With an extra tall cake tier how should you cut and serve it?
Not many serving pieces will accommodate a 7" tall slice of cake LOL. Most people will divide that cake into two parts with a cake plate in the middle and dowels in the bottom half, both for ease of serving and to give stability to the tall structure. The bottom layers would compact from the weight of the upper layers and would become quite unstable. Just divide your layers into 2 stacks and place each on a separate cake board. Dowel the bottom half just like you would for separate tiers, then frost or cover as one tall cake. To serve, cut and plate the top half, remove the board once exposed, and cut the lower half. Or, slide a knife just under the board in the middle, cut around to loosen and lift off.
I was actually just wondering the same thing this morning. After reading rave reviews from this site, I made Kraft's Luscious Four-Layer Pumpkin Cake this morning. ( http://www.kraftfoods.com/kf/recipes/luscious-four-layer-pumpkin-cake-65930.aspx ) After looking at it, I thought, "How in the world do I serve that? It's huge!
i wondered this too, i guess it means that the bottom half of each tier wouldnt have any fondant on it? apart from the very outside of the cake..though since loads of people dont like it i suppose thats no too much of a bad thing.
could this also be a way of doubling up serving sizes? like say you had a massive wedding but the bride only wanted say a three tier cake, could you just make each tier 7 inches tall and then get twice as many servings from it by dividing each tier in two seperated by the cardboard??
emlashlee, you could always use a cake board that's an inch or two smaller than the diameter of your cake. that way the icing would come up around the edge of the board, but you'd still be able to serve double the amount of servings you would without the board.
just make sure you pour half of that delicious topping on the cake before placing the cake board so that even the people that get bottom slices of cake get that yummy caramel.
What I have done in the past is use a stop board. So lets say you have a cake that is 7 inches, you have 3 layers of cake with filling to go in between each layer. I would torte those giving me 6 layers and then start: cake/fillling/cake/filling/cake, Ice the top and dowel then place a cake board(the stop board) and start again. Just like stacking a cake, but it is all the same size. Does this make sense? That way when you start cutting the cake, you cut down to the stop board and not serve 7 inch high pieces. HTH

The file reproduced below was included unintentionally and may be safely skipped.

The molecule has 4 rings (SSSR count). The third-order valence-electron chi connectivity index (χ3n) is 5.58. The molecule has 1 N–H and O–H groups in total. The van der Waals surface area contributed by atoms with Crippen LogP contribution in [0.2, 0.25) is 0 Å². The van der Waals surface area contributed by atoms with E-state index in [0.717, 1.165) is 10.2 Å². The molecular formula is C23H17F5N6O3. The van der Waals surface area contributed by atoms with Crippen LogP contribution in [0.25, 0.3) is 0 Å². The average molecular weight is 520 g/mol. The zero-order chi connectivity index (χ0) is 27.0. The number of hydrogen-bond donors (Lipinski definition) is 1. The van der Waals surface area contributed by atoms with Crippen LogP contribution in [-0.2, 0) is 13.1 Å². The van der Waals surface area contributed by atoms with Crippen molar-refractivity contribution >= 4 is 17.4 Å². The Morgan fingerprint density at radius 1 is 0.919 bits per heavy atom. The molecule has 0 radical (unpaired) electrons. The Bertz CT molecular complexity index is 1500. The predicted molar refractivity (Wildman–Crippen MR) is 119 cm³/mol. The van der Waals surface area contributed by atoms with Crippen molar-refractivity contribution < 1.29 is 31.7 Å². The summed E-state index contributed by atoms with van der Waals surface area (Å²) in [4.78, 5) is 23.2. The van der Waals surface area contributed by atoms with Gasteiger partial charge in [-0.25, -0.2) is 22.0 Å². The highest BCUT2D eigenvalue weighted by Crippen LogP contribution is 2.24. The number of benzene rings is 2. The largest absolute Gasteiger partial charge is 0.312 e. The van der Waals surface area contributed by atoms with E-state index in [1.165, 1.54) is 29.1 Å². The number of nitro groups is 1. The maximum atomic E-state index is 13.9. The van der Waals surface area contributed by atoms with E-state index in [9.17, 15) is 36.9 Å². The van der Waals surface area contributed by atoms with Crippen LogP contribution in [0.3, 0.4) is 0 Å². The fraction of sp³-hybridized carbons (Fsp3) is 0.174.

Cathy26: yes this works for that. You would want a greater difference between tier sizes though for a "classic" look - like 6-10-14 x 6" rather than 6-8-10 x 6".
I've served a tall cake like this. (3 layers of cake and 2 layers of filling.) Didn't torte it though... I thought torting the layers would make it more difficult to serve.) I used a stainless steel fish turner to serve the cake slices. Bed Bath & Beyond sells it. It worked really well!
I didn't cut the slices in half..... just left them whole. But remember it's 50% more cake per slice so you need to charge more for the extra cake. Also, a tall slice like this doesn't fit on a regular dessert plate. You need an 8" plate to hold the cake.
I slice this cake tier all the way down and lay the 2 tall halves on a cutting board - like 2 letter D's. Then, I cut those sections thru the 'waist' before making the other serving slices.
So, my question is... I want to make a tall cake, with a board and dowel rods in the middle for support... but I also want to cover the whole thing in fondant. But when i go to serve that... i can't just take the top cake off of the bottom cake and serve it that way, since it'll be all covered in fondant. So i guess what I'm trying to ask, how do people serve a tall cake, covered in one single piece of fondant, that has the supporting cardboard and dowels in it? Thanks, and i hope that makes sense!
Acut down the cake to the board. Then cut across the fondant along the board.
AIs that with each piece?
ASo at that point, it's business as usual, as described by previous posters. I do DB's every so often, and it's easy enough to explain once you visualize it as two completely separate tiers just reallllllly close together. :D
Wouldn't you have to put dowel rods in the top layer as well, IF you plan to have more tiers on top? Otherwise it will sink into the cake and be very unstable.
of course. you have to look at it as AZCouture describes it. two cakes stacked on top of one another. If you're adding a 3rd layer you must dowel and support as if the cakes were different sizes.
This is the zombie thread that won't die!